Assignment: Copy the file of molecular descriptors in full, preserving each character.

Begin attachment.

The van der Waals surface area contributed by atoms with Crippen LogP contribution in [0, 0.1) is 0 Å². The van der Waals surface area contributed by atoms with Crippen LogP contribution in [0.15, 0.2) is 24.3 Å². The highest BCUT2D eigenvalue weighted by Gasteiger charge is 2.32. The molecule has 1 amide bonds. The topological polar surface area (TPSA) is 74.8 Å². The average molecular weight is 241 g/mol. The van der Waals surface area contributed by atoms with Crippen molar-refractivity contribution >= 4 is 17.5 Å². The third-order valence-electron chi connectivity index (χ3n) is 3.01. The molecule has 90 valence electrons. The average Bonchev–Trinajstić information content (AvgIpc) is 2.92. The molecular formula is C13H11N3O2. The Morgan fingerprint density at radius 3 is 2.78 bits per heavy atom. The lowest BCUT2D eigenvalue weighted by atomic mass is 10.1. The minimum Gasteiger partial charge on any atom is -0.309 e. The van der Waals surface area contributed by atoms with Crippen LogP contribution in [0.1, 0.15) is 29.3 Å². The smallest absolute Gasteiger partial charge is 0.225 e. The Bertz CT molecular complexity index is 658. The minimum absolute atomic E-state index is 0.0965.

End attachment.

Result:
The van der Waals surface area contributed by atoms with Crippen LogP contribution in [0, 0.1) is 0 Å². The van der Waals surface area contributed by atoms with Crippen LogP contribution in [0.15, 0.2) is 24.3 Å². The highest BCUT2D eigenvalue weighted by Gasteiger charge is 2.32. The molecule has 1 amide bonds. The topological polar surface area (TPSA) is 74.8 Å². The average molecular weight is 241 g/mol. The van der Waals surface area contributed by atoms with Crippen molar-refractivity contribution >= 4 is 17.5 Å². The third-order valence-electron chi connectivity index (χ3n) is 3.01. The molecule has 90 valence electrons. The average Bonchev–Trinajstić information content (AvgIpc) is 2.92. The molecular formula is C13H11N3O2. The Morgan fingerprint density at radius 3 is 2.78 bits per heavy atom. The lowest BCUT2D eigenvalue weighted by atomic mass is 10.1. The minimum Gasteiger partial charge on any atom is -0.309 e. The van der Waals surface area contributed by atoms with Crippen LogP contribution in [0.1, 0.15) is 29.3 Å². The smallest absolute Gasteiger partial charge is 0.225 e. The Bertz CT molecular complexity index is 658. The minimum absolute atomic E-state index is 0.0965.